Want to Put Customers First? Go Mobile First

I was amazed—and amused—to learn that we are more likely to report the loss of our mobile phones BEFORE the loss of our wallets. Amazed because my wallet is my life, and amused because I realized my phone is, well, my life. For my money (and apparently yours), this is a ringing endorsement of the critical nature of personal communications to our work and personal lives. It is very reasonable, then, to conclude that where personal communications goes, so does communication with businesses and service providers.

In the telecom industry, savvy marketers are beginning to embrace the role of customer retention with as much enthusiasm as acquisition, and are finding that the mobile platform is their new BFF. The key to this mutually beneficial relationship is designing for mobile first. This demands a different approach for marketing, sales, and service, grounded in connecting with customers where they are—and that just isn't in front of the PC anymore. If you don't believe me, perhaps you'll be persuaded by Google chief Eric Schmidt: He is the one who coined the term "mobile first" and the guy who believes we are seriously missing a trick if we ignore the most exciting opportunity in customer contact since the 800 number.

With the stratospheric rise in smartphone penetration, one would think businesses would be breaking land speed records in the drive to make it as easy as possible for customers to interact with them via mobile channels. You would be wrong, though. It seems to be that most firms are still treating the mobile Web as an afterthought at best, or not at all. And that is a major tactical error.

We are entering the age where we can be with customers 24/7, and that is going to be both a privilege and a responsibility. While some companies are managing the relationship well, proactively offering increasing functionality and support to customers via a mobile Web platform, others continue to make just a few tasks available, as though customers will not expect to interact directly with companies through the sophisticated PC they call their phone, simply and completely. Any firm that is committed to creating great customer experiences must take steps now to flip its contact strategy to mobile first.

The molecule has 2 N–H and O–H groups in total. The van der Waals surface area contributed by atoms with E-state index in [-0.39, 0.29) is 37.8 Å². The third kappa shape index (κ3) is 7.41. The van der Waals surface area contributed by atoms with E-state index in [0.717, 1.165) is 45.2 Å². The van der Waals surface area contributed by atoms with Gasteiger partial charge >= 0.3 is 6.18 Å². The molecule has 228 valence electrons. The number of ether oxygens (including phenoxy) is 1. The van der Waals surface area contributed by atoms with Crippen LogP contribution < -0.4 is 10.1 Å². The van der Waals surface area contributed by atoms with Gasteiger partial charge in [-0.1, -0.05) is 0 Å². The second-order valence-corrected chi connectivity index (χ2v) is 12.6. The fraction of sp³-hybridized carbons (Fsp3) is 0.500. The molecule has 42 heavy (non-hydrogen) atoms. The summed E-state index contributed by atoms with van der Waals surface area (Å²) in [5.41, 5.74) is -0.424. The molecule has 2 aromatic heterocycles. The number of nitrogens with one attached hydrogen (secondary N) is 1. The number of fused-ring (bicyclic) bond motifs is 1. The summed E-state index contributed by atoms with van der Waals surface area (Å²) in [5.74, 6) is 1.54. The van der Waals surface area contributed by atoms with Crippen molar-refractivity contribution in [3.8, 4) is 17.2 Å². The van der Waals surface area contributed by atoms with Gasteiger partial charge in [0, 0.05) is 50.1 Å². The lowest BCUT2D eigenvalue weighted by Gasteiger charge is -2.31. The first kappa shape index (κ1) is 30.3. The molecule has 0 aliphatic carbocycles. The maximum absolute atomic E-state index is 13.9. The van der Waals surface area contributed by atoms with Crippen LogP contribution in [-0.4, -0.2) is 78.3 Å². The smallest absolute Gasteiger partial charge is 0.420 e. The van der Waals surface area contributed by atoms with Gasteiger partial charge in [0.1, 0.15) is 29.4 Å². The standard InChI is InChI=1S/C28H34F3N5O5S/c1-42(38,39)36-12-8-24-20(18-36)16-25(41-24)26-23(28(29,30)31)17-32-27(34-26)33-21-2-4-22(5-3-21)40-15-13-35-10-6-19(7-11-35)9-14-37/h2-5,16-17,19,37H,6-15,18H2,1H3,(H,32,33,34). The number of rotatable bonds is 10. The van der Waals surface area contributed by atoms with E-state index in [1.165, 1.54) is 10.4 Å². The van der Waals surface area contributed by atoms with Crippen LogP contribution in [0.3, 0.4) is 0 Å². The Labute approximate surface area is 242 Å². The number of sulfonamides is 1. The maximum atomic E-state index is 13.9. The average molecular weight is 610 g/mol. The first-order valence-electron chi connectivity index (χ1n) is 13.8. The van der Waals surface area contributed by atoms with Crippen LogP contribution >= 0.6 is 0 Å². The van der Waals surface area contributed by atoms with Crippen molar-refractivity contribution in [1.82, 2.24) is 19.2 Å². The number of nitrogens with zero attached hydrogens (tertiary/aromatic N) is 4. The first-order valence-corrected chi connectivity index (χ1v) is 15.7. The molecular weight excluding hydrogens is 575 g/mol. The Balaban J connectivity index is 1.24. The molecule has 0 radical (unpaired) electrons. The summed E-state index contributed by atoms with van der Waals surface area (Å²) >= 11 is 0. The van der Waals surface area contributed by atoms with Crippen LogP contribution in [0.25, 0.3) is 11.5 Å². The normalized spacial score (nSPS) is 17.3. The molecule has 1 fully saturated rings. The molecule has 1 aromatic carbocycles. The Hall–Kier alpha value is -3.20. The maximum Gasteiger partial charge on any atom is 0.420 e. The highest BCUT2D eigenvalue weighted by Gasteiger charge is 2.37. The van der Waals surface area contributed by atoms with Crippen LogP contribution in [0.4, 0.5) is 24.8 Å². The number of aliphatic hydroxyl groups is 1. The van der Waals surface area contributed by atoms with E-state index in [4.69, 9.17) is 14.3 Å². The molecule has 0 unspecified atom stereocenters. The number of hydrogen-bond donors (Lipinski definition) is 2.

One major telco has taken the concept of putting customers first to a new level, undertaking an enterprise-wide "lifestyle change" represented by a renewed and steely determination to be the most recommended company in the markets it serves. The company is making changes across the board, in every function, involving everyone. Its capex and opex decisions are far more grounded in the customer than ever before, and one of the best examples of that is its continued investment in mobile Web.

The telco's research confirmed that customer effort is a very strong predictor of customers' likelihood to continue to do business with the company, give it more business, give it all their business, and, ultimately, recommend it. The company's mobile first strategy is entirely supportive of its ambition: making it easy for customers to get and stay connected to their world. The firm is changing the nature and duration of the customer contact experience by building functionality that not only matches the online and contact center experiences, but exceeds them. Early results are confirming the importance of easy access, simplicity, and reliability to customers using the mobile Web. The best news of all? It's paying its way. Call deflection numbers are encouraging and fueling the rollout of additional functionality and services.